By Katrina Gao
Nearly half a million Australians are Muslim according to the latest 2011 Census. For them, Ramadan is the most significant event on the Islamic calendar. During Ramadan, Muslims around the world fast from sunrise to sunset.
Ramadan has arrived. The fasting will start from the sunrise on 18th June and ends on the sunset on 17 July 2015. Muslims in every place around the world will start fasting again this year. They’ll refrain from consuming food, drinking liquids, smoking, and engaging in sexual relations.
When do people eat?
No food and no drink, how can they survive? Actually, meals are serviced daily before dawn and after sunset. In Morocco, during fasting month people have their first meal (also referred as ‘breakfast’) around 7:30 pm, ‘dinner’ at 12 am, then get up at 2:30 am to have their ‘real’ breakfast. Some families skip dinner so they can have a good rest for tomorrow’s work.
Muslim population in the world
Based on research done by the US-based Pew Forum on Religion & Public Life in 2011, Indonesia has the largest Muslim population of nearly 205 million in 2010, followed by Pakistan and India who are very close in numbers of Muslim populations, both around 178 million. However, Muslims only account for 14.6% of India’s population, whilst 88.1% of Indonesia’s population and 96.4% of Pakistan’s population are Muslim.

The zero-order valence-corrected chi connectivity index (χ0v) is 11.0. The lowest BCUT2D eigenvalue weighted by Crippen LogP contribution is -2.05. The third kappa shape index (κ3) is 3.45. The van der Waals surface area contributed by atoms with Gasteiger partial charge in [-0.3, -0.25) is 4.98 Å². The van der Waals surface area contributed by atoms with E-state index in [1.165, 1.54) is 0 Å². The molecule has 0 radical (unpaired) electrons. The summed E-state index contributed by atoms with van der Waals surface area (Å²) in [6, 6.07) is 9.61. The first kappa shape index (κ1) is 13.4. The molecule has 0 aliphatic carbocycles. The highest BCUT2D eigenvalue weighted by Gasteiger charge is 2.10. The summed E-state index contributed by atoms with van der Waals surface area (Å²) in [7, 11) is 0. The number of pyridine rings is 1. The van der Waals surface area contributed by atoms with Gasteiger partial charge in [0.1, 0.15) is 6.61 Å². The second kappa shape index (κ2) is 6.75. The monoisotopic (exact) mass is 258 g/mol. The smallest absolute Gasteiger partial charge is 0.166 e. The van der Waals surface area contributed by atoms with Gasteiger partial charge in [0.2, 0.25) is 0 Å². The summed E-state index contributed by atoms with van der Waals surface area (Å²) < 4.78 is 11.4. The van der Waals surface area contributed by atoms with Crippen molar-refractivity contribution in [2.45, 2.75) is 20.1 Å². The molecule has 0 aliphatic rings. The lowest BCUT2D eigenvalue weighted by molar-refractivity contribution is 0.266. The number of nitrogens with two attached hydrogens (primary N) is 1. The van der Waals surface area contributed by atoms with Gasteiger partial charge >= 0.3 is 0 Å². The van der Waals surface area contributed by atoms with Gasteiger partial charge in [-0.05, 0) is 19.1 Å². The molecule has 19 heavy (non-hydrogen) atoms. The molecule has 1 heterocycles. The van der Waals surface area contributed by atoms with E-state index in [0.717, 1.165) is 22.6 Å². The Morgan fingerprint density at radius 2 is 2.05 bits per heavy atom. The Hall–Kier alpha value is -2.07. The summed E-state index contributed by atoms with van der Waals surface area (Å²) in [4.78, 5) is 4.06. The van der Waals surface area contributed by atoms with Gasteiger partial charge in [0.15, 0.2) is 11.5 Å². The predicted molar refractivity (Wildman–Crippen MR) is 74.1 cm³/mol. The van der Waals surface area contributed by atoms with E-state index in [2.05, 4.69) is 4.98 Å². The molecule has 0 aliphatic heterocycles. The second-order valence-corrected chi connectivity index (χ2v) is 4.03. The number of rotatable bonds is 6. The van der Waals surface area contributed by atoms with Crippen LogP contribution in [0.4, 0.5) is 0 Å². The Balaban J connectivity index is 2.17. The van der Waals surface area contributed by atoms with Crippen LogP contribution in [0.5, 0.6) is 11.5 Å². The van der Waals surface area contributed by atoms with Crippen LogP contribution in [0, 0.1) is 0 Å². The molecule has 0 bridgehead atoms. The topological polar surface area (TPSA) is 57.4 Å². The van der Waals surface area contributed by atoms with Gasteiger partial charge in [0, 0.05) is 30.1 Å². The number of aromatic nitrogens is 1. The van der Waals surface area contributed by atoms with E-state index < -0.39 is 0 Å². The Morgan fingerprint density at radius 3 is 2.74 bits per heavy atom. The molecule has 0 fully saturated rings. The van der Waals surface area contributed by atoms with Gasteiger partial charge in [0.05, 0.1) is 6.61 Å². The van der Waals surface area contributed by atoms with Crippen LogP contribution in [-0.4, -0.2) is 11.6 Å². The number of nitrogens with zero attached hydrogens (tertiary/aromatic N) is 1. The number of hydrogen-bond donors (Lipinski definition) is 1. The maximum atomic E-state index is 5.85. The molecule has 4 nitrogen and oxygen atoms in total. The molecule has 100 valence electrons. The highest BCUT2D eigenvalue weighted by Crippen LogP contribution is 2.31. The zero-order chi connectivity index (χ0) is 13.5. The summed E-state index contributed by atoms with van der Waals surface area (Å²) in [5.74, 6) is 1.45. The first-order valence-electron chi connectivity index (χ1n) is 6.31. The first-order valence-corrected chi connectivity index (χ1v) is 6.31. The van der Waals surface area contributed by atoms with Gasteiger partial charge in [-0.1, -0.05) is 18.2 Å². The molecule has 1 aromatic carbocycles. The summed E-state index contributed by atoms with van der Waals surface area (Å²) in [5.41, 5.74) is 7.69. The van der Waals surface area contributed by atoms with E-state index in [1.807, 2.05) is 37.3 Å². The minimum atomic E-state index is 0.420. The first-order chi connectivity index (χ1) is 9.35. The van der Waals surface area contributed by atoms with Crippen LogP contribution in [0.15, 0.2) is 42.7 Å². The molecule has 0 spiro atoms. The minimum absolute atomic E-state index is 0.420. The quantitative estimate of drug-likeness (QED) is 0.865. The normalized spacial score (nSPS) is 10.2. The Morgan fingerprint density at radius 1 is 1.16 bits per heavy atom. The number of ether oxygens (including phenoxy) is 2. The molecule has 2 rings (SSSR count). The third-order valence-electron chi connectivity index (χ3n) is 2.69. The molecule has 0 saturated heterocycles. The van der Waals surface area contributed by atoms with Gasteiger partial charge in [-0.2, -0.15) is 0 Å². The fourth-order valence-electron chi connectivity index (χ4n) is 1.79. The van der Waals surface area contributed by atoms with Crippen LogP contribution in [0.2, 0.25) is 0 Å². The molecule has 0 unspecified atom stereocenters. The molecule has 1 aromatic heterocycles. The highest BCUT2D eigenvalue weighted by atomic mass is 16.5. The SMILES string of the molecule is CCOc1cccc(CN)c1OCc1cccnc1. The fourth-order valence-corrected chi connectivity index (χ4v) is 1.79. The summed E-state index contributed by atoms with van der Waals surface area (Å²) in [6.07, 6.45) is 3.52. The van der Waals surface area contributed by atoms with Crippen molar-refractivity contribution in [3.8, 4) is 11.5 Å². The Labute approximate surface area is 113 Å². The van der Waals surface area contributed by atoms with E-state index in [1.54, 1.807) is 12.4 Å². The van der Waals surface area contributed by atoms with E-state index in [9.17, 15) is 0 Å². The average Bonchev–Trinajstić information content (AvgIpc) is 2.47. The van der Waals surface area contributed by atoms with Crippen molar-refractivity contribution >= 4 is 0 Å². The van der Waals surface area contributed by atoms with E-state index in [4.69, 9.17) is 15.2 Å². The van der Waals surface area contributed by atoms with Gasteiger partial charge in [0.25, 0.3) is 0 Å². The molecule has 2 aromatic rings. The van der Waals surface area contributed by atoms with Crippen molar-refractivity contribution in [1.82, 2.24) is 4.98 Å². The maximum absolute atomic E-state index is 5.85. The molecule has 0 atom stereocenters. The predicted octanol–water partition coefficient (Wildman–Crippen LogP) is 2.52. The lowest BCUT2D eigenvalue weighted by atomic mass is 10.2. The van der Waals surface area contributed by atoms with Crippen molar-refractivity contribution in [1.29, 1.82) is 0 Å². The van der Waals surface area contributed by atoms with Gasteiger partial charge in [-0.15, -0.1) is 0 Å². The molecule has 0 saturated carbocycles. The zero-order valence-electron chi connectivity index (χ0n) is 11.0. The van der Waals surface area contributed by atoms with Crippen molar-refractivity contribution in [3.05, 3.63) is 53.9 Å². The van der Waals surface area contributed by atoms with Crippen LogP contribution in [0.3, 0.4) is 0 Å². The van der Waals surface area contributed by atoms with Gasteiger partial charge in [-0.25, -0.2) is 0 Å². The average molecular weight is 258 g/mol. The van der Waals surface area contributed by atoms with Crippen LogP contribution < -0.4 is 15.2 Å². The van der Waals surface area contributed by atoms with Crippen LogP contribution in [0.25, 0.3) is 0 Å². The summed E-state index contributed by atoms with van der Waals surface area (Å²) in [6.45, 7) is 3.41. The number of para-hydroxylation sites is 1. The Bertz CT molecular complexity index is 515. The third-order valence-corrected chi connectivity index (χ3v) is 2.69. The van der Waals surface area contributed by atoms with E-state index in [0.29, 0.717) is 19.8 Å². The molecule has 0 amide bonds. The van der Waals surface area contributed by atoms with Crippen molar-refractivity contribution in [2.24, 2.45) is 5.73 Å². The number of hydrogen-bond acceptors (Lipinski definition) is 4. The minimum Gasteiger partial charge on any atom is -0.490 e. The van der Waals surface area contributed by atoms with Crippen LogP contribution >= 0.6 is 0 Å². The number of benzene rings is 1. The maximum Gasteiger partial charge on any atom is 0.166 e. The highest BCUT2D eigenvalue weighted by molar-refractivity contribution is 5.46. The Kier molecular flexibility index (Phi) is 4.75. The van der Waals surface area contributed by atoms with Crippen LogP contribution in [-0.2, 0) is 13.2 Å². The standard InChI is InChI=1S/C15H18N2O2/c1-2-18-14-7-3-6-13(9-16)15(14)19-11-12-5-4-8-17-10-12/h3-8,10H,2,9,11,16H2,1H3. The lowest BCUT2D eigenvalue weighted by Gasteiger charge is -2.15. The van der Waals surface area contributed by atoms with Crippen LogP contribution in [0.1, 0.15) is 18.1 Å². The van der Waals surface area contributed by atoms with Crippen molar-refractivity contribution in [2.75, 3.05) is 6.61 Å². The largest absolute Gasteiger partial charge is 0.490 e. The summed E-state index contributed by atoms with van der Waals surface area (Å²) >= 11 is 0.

You might be wondering, ‘are there countries in the world where the entire population is Muslim?’ The answer is yes (or very close to it) -there are a few. Morocco has the highest percentage of 99.9% Muslim of its population. And to name a few, Afghanistan, Tunisia and Iran also have high density at more than 99.7%.
In 2030, the estimated Muslim populations around the world will grow by 25% to 2.2 billion. And this figure will be more than a quarter of the world’s population. By then, Pakistan will probably overtake Indonesia as the country with the largest Muslim population.
Ramadan in summer vs. Ramadan in winter
What’s the difference of having Ramadan in summer versus having it in winter? It’s 55 hours and 30 mins!
As we might know, Indonesia is the home of the largest population of Muslims in the world, so let’s use it as our example. The average day length in June in Indonesia is about 11 hours 46 mins. While, the average day length in June in Australia is only 9 hours 55 mins. So technically, the fasting time in Indonesia is 55 hours and 30 mins more than it is in Australia. Hypothetically, in order to catch up with the difference, Muslims living in Australia need to fast 5.6 days more!